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Jeffrey Perkel
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Golden orb spiders are large—about the size of the palm of the hand—but they rarely bite and are relatively harmless to humans. To collect their silk, Kuhbier would nudge a spider from its web into a plastic box, immobilize it on a Styrofoam cube (without harming it), and gently pull the dangling dragline fiber from the animal's abdomen, winding it around a spindle. Kuhbier says he could pull up to 200 meters per animal in about 45 minutes, at which point the spider was returned to its web. A YouTube video on the Malagasy textile illustrates how delicate that process can be: “You can just see these diaphanous spider silk strands kind of floating around the hands of these individuals,” a museum curator explains. [2,]

At first, Kuhbier did his silking manually; later, a motorized device was built in collaboration with the University of Hannover that extracted and wound the fiber more regularly and evenly—an idea that, as the team discovered after two years of work, actually dates back to the eighteenth century, when a Spanish monk in Madagascar described perhaps the first ever spider silk-harvesting apparatus.

Collecting the silk was not the only hurdle though. “Spider silk has the ability to supercontract when it comes in contact with water.” In aqueous solution—like, say, the culture media cells are grown in—the material knots up into an unusable bundle. Kuhbier needed a way to keep the silk taut.

It took him about a year and a half to develop a solution. Dentists, he recalled, often use an inexpensive bendable wire to hold dental prosthetics in place. Why not use that wire to create a “weaving frame” for spider silk? Such an assembly should prevent the silk from clumping, thereby retaining its structure when submerged in aqueous solutions.

The end result was a tiny golden silk tapestry 5 or 20 mm on a side—a stamp-sized golden miniature of the textile in New York. The structures are highly stable, he says—they can be washed in ethanol and autoclaved, and also seem to be resistant to both bacterial and fungal degradation. And they are small enough to fit in the wells of 6-well microtiter culture dishes. When Kuhbier seeded those frames with NIH 3T3 fibroblasts, he found that the cells not only adhered to the fibers (which are visible in photomicrographs due to their strong autofluorescence) but also proliferated, migrated, and thrived. [3,] “They were in a healthy state and vital.”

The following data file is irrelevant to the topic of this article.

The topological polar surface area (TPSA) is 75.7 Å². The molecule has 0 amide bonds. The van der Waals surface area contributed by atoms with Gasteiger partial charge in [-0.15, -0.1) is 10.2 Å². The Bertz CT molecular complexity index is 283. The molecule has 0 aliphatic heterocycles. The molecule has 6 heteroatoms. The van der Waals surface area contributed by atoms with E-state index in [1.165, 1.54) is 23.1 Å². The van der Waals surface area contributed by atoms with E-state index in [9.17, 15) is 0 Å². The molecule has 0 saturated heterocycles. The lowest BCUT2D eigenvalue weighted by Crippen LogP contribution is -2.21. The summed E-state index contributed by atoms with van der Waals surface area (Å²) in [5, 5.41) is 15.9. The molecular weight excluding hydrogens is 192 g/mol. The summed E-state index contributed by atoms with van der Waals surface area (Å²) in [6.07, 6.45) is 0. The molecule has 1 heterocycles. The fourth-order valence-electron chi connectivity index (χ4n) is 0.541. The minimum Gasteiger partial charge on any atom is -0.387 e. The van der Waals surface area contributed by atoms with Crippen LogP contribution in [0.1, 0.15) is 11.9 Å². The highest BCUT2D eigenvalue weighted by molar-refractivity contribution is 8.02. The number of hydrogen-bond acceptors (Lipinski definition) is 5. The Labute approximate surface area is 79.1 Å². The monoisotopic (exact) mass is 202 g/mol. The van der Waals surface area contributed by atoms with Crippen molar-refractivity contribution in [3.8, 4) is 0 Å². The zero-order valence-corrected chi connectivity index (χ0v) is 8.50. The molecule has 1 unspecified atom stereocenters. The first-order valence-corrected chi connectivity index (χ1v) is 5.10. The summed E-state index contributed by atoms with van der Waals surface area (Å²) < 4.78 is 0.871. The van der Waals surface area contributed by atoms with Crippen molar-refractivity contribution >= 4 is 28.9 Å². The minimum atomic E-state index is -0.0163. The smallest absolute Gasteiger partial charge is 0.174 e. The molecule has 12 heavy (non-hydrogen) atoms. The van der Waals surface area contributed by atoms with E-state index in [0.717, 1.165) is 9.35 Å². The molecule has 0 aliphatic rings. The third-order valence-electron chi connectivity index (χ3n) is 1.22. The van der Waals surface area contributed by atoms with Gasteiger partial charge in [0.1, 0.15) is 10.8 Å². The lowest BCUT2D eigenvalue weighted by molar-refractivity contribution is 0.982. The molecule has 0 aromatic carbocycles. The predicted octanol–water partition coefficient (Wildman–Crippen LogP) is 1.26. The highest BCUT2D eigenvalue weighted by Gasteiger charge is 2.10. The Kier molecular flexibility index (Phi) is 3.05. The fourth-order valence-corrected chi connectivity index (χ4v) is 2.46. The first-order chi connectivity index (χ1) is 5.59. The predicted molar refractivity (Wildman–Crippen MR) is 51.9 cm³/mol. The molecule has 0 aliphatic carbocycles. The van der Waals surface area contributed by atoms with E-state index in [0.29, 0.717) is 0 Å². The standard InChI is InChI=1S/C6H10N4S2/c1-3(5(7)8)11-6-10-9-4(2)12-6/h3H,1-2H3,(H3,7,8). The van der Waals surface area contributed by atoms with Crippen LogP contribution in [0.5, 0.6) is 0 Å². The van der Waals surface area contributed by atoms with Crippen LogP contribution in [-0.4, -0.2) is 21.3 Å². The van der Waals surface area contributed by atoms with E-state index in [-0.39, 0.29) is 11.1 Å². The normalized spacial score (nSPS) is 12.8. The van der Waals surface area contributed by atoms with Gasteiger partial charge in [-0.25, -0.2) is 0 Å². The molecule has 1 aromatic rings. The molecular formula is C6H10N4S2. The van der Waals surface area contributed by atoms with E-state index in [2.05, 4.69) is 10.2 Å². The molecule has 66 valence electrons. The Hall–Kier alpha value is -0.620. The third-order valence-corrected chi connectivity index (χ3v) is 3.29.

The frames also support true 3-D cell culture. In 2011, Kuhbier co-authored a study in which his weaving frames were used to build “artificial skin.” [4,] Here, the frame was stuffed with a ball (or “clew”) of silk fibers to create a contiguous 3-D structure sandwiched between the two sides of the weaving frame. The silk frame was populated first with mouse embryonic fibroblasts and later with a surface layer of keratinocytes, which were grown at the liquid-air interface to force a more epidermal configuration. The resulting structure, he says, “formed skin-typical markers [visible] in immunofluorescence. So it seems to be a very good matrix for cell culturing.”

Wrangling Silk Genes

But that doesn't mean the silk is convenient to use. Maintaining and silking live spiders is laborious and— Malagasy silk weavers notwithstanding—unscalable. As a result, many researchers concentrate on the silk genes themselves, mixing and matching protein segments to produce materials with the properties they desire.

As a graduate student, Anna Rising, now Associate Professor of Neurobiology at the Swedish University of Agriculture Sciences and the Karolinska Institute in Stockholm, decided to clone the gene encoding dragline silk protein from the nursery-web spider, Euprosthenops australis. Dragline silk forms the outer edges and structural support of a spider's web; it is the silk spiders use to catch themselves when they fall. E. australis produces an exceptionally strong dragline, with a tensile strength of 1.5 GPa. But almost nothing was actually known about the organism itself, including where to find it, how to catch it, and whether or not the creature was poisonous.

Nevertheless, Rising traveled to South Africa to bag herself some spiders. Here's the thing, though: It's not that easy to find a spider in the wilderness. She and her guides first tried using headlamps to reflect the spiders’ eyes. But there are many animals in the bush, and many sets of eyes. Eventually, they realized their best bet was to search for the animals’ distinctive funnel-shaped webs, which extend from a tree to the ground, where the spider waits in a burrow.

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